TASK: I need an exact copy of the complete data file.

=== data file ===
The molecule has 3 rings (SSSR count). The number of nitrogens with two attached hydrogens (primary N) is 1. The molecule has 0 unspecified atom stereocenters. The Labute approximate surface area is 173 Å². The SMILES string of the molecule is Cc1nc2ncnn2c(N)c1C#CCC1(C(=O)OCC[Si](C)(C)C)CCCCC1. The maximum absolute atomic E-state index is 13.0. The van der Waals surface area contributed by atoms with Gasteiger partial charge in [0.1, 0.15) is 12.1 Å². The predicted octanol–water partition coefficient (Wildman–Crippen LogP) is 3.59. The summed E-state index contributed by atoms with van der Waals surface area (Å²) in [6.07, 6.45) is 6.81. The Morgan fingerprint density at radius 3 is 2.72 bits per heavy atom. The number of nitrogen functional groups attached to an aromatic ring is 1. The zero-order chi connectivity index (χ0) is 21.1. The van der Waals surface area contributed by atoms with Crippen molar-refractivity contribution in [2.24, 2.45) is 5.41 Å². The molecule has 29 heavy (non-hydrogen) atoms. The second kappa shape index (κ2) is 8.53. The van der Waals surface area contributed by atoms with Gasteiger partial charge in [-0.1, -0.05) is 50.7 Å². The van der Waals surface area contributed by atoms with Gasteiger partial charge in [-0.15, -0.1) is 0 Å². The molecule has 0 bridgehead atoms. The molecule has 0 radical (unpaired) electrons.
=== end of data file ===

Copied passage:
The molecule has 3 rings (SSSR count). The number of nitrogens with two attached hydrogens (primary N) is 1. The molecule has 0 unspecified atom stereocenters. The Labute approximate surface area is 173 Å². The SMILES string of the molecule is Cc1nc2ncnn2c(N)c1C#CCC1(C(=O)OCC[Si](C)(C)C)CCCCC1. The maximum absolute atomic E-state index is 13.0. The van der Waals surface area contributed by atoms with Gasteiger partial charge in [0.1, 0.15) is 12.1 Å². The predicted octanol–water partition coefficient (Wildman–Crippen LogP) is 3.59. The summed E-state index contributed by atoms with van der Waals surface area (Å²) in [6.07, 6.45) is 6.81. The Morgan fingerprint density at radius 3 is 2.72 bits per heavy atom. The number of nitrogen functional groups attached to an aromatic ring is 1. The zero-order chi connectivity index (χ0) is 21.1. The van der Waals surface area contributed by atoms with Crippen molar-refractivity contribution in [2.24, 2.45) is 5.41 Å². The molecule has 29 heavy (non-hydrogen) atoms. The second kappa shape index (κ2) is 8.53. The van der Waals surface area contributed by atoms with Gasteiger partial charge in [-0.1, -0.05) is 50.7 Å². The van der Waals surface area contributed by atoms with Gasteiger partial charge in [-0.15, -0.1) is 0 Å². The molecule has 0 bridgehead atoms. The molecule has 0 radical (unpaired) electrons.